Event Title

Are domesticated animals a key prey item for Canis latrans in Pennsylvania?

Presenter Information

Thomas Moran, Susquehanna University

Faculty Advisor

Dr. Carlos Iudica

Start Date

23-4-2019 4:00 PM

End Date

23-4-2019 5:00 PM

Description

Coyotes (Canis latrans) started expanding into the East Coast in the early 1900’s due to the absence and reduction of apex predator populations like the Eastern wolf (Canis Lycaon) and Red wolf (Canis rufus) and habitat change due to increased logging and agriculture industries. Due to the loss of these apex predators, the coyote has assumed this role in many regions including Pennsylvania. The rapid expansion has led to a fear from the public that coyotes are dangerous and a threat to native animals, livestock, and family pets. This is supported by Pennsylvania law that allows for the hunting of coyotes without a tag limits or season limitations. This systematic and massive hunting can have unforeseen ecological consequences, leading to overpopulation of white-tail deer and small rodents. This study aims to determine if domesticated animals such as livestock (cows, pigs, sheep, and chickens) and pets (cats and dogs) are indeed, prey items to coyotes. This is to help determine the level of threat that coyotes are to humans. To help determine the level of threat that coyotes are to humans, coyote stomachs were collected from 2009-2012. Five stomachs from five counties were selected for their contents to be analyzed. The bones and hairs were identified using Susquehanna University’s ad hoc reference collections. Data from previous studies was also be used. I hypothesize that livestock and pets are not key prey items. This is due to studies that have shown attack and kill rates between coyotes and pets in large metropolitan areas studies identifying low amounts of livestock in coyote stomachs from several states including Pennsylvania.

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Apr 23rd, 4:00 PM Apr 23rd, 5:00 PM

Are domesticated animals a key prey item for Canis latrans in Pennsylvania?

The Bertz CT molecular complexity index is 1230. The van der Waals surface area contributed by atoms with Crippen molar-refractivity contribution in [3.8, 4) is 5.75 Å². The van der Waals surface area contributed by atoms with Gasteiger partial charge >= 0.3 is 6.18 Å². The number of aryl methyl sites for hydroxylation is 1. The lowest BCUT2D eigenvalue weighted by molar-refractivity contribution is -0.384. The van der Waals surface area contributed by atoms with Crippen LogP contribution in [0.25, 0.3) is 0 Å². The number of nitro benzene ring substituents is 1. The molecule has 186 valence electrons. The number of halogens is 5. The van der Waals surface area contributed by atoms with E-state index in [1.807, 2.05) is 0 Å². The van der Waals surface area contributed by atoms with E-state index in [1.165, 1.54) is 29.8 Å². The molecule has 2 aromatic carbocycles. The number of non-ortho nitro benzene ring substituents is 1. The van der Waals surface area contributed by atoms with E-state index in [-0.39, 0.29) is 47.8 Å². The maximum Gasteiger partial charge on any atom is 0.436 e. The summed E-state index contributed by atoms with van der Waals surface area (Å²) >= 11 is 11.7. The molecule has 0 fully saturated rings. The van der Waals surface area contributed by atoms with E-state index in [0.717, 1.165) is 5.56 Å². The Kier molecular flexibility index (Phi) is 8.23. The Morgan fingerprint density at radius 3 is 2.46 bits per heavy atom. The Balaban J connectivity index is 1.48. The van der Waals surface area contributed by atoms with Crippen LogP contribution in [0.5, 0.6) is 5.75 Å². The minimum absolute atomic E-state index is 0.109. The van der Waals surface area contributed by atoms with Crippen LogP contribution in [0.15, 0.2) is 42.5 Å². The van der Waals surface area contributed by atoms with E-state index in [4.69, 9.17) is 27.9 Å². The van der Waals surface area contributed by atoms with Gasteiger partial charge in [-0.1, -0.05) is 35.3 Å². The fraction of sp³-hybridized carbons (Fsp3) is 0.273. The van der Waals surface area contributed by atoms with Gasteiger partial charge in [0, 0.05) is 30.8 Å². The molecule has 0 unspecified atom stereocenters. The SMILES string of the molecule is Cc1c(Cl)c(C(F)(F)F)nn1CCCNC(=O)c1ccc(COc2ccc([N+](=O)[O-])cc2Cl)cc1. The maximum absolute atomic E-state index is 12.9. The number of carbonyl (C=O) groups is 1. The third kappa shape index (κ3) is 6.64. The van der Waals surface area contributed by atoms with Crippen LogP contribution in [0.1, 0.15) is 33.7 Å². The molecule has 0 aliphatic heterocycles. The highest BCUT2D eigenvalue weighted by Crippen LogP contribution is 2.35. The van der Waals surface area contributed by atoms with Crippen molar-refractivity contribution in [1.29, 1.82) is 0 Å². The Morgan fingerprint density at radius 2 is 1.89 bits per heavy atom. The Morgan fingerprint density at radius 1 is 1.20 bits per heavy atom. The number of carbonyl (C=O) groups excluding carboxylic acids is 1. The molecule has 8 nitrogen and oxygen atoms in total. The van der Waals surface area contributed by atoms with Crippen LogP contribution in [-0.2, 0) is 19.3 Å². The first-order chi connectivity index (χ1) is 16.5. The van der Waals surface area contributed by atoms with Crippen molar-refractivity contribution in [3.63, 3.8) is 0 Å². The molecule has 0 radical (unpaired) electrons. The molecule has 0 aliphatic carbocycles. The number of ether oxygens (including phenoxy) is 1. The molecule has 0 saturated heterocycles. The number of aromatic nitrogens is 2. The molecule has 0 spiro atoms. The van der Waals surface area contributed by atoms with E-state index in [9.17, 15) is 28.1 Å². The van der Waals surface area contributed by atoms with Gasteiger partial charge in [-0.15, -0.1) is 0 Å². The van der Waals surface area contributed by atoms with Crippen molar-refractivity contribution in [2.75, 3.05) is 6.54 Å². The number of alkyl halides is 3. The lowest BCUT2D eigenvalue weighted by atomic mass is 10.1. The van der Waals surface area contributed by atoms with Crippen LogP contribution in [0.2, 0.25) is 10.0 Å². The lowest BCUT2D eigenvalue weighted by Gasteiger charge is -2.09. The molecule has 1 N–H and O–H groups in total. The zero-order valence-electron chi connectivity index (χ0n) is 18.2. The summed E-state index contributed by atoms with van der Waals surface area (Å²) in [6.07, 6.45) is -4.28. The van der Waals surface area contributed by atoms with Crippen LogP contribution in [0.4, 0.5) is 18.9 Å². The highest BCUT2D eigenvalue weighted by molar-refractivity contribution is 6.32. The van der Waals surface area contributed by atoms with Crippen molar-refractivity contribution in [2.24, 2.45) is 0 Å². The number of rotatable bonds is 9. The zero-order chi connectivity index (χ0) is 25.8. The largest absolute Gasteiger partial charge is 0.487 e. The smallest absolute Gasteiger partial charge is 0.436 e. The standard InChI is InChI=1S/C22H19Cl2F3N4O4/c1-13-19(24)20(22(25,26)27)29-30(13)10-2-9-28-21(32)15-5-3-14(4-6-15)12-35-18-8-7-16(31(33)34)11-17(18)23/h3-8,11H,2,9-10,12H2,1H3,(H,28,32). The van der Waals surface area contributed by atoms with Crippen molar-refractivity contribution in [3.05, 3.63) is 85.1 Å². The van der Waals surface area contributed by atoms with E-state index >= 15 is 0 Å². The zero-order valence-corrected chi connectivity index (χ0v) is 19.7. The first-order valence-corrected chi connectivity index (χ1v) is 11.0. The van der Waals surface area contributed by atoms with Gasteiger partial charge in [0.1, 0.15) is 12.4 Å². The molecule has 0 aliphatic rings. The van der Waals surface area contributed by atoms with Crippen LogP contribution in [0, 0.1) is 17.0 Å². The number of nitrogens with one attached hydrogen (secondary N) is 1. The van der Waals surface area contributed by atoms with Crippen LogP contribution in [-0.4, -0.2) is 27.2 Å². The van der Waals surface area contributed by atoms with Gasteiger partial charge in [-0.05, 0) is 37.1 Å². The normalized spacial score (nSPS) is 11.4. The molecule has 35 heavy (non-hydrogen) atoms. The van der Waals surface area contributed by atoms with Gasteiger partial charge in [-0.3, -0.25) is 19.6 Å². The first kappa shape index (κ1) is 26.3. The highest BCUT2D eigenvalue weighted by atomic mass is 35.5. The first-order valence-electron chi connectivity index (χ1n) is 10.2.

Coyotes (Canis latrans) started expanding into the East Coast in the early 1900’s due to the absence and reduction of apex predator populations like the Eastern wolf (Canis Lycaon) and Red wolf (Canis rufus) and habitat change due to increased logging and agriculture industries. Due to the loss of these apex predators, the coyote has assumed this role in many regions including Pennsylvania. The rapid expansion has led to a fear from the public that coyotes are dangerous and a threat to native animals, livestock, and family pets. This is supported by Pennsylvania law that allows for the hunting of coyotes without a tag limits or season limitations. This systematic and massive hunting can have unforeseen ecological consequences, leading to overpopulation of white-tail deer and small rodents. This study aims to determine if domesticated animals such as livestock (cows, pigs, sheep, and chickens) and pets (cats and dogs) are indeed, prey items to coyotes. This is to help determine the level of threat that coyotes are to humans. To help determine the level of threat that coyotes are to humans, coyote stomachs were collected from 2009-2012. Five stomachs from five counties were selected for their contents to be analyzed. The bones and hairs were identified using Susquehanna University’s ad hoc reference collections. Data from previous studies was also be used. I hypothesize that livestock and pets are not key prey items. This is due to studies that have shown attack and kill rates between coyotes and pets in large metropolitan areas studies identifying low amounts of livestock in coyote stomachs from several states including Pennsylvania.